“We are now in the desert, or wilderness, a wave-like country without woods, only a few trees,” wrote Peter Madsen, a Danish member of the Willie company, on August 17, 1856. It was George Cunningham’s 16th birthday and his sister Catherine’s 18th. The Cunningham family had crossed Iowa and was beginning the 1,000-mile trek across Nebraska and Utah Territories. The Willie company journal recorded “a smart shower or two” that day, as well as some counsel from subcaptain Millen Atwood that this was the last chance for any of the handcart travelers to change their minds about continuing to Utah. The Cunningham family was resolute about going to Zion. They had dreamed of it in their native Scotland for nearly 15 years. George was only a year old at the time of his parents’ baptism and was raised “in the strictest sense of the word a Mormon.” He recorded:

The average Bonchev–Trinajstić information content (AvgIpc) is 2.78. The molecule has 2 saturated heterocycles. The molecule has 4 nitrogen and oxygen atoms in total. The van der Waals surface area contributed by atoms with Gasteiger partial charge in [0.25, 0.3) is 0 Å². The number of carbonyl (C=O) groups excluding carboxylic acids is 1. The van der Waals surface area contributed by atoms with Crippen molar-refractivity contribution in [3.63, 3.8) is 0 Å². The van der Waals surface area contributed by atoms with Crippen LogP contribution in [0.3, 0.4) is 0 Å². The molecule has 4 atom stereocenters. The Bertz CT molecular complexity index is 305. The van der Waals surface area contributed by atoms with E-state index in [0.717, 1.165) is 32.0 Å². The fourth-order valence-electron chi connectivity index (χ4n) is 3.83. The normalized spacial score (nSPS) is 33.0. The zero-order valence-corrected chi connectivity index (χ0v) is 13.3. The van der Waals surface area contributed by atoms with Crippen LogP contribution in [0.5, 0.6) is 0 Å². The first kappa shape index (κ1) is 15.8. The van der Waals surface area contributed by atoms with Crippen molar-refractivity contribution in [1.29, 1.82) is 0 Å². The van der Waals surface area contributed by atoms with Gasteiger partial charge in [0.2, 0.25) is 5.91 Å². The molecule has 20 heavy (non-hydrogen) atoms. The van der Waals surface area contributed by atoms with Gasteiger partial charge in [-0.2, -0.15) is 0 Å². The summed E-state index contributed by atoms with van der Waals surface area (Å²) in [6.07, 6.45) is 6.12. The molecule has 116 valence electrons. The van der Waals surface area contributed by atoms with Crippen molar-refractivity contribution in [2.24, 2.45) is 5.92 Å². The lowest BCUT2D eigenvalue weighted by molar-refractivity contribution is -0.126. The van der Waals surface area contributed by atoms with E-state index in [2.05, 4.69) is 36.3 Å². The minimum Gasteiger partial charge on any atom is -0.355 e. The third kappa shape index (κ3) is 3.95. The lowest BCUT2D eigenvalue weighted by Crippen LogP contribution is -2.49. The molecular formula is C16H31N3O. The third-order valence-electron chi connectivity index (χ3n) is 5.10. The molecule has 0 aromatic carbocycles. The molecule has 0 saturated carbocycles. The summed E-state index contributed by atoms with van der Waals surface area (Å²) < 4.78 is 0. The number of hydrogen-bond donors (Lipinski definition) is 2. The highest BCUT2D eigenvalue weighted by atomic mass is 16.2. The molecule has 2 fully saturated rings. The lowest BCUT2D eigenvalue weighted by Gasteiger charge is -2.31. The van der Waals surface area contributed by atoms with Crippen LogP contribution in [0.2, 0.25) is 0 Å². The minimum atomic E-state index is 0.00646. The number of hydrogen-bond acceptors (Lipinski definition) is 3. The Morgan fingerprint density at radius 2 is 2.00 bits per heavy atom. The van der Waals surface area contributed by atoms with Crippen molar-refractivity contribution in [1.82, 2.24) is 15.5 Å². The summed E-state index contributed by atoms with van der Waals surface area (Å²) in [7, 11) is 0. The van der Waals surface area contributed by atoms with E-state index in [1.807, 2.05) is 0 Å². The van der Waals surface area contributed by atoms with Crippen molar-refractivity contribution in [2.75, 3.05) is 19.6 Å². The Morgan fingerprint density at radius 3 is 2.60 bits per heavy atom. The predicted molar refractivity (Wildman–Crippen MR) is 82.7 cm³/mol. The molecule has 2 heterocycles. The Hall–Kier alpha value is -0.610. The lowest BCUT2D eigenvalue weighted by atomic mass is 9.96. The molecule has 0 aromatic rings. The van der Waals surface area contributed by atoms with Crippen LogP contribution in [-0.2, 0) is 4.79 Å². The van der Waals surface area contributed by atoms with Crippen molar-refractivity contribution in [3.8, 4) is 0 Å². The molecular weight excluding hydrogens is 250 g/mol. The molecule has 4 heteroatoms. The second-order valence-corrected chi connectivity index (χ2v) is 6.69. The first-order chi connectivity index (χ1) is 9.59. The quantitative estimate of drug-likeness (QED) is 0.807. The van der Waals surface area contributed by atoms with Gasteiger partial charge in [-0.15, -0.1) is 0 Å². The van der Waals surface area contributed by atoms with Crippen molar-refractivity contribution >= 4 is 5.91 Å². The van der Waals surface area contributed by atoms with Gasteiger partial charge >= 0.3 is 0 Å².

The faith, religion, and piety that was then implanted on my mind in my infancy has never been eradicated and I believe never will be. I have often thought of the two thousand young men which we read of in the book of Mormon, who had faith instilled into them by their mothers and the good effects it had on them….My experience was much like theirs.

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